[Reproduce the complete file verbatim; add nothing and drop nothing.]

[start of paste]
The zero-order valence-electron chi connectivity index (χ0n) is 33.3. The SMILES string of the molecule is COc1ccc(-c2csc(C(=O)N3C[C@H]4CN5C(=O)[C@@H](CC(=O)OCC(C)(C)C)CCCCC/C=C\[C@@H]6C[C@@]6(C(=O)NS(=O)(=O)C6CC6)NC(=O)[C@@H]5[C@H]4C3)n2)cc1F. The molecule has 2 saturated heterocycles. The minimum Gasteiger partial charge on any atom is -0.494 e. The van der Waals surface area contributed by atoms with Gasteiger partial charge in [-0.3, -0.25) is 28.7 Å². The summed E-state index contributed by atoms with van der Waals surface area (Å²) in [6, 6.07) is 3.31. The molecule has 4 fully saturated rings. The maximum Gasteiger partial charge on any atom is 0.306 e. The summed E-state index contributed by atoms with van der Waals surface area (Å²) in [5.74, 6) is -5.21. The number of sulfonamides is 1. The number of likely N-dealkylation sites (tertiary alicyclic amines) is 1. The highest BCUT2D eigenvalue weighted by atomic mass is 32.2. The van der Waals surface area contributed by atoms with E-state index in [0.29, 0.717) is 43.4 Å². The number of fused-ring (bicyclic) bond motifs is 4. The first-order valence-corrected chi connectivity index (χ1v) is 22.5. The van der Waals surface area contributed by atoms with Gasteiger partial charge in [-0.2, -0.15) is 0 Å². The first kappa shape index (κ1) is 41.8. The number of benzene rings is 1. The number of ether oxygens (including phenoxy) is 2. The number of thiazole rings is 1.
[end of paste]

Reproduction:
The zero-order valence-electron chi connectivity index (χ0n) is 33.3. The SMILES string of the molecule is COc1ccc(-c2csc(C(=O)N3C[C@H]4CN5C(=O)[C@@H](CC(=O)OCC(C)(C)C)CCCCC/C=C\[C@@H]6C[C@@]6(C(=O)NS(=O)(=O)C6CC6)NC(=O)[C@@H]5[C@H]4C3)n2)cc1F. The molecule has 2 saturated heterocycles. The minimum Gasteiger partial charge on any atom is -0.494 e. The van der Waals surface area contributed by atoms with Gasteiger partial charge in [-0.3, -0.25) is 28.7 Å². The summed E-state index contributed by atoms with van der Waals surface area (Å²) in [6, 6.07) is 3.31. The molecule has 4 fully saturated rings. The maximum Gasteiger partial charge on any atom is 0.306 e. The summed E-state index contributed by atoms with van der Waals surface area (Å²) in [5.74, 6) is -5.21. The number of sulfonamides is 1. The number of likely N-dealkylation sites (tertiary alicyclic amines) is 1. The highest BCUT2D eigenvalue weighted by atomic mass is 32.2. The van der Waals surface area contributed by atoms with E-state index in [0.29, 0.717) is 43.4 Å². The number of fused-ring (bicyclic) bond motifs is 4. The first-order valence-corrected chi connectivity index (χ1v) is 22.5. The van der Waals surface area contributed by atoms with Gasteiger partial charge in [-0.2, -0.15) is 0 Å². The first kappa shape index (κ1) is 41.8. The number of benzene rings is 1. The number of ether oxygens (including phenoxy) is 2. The number of thiazole rings is 1.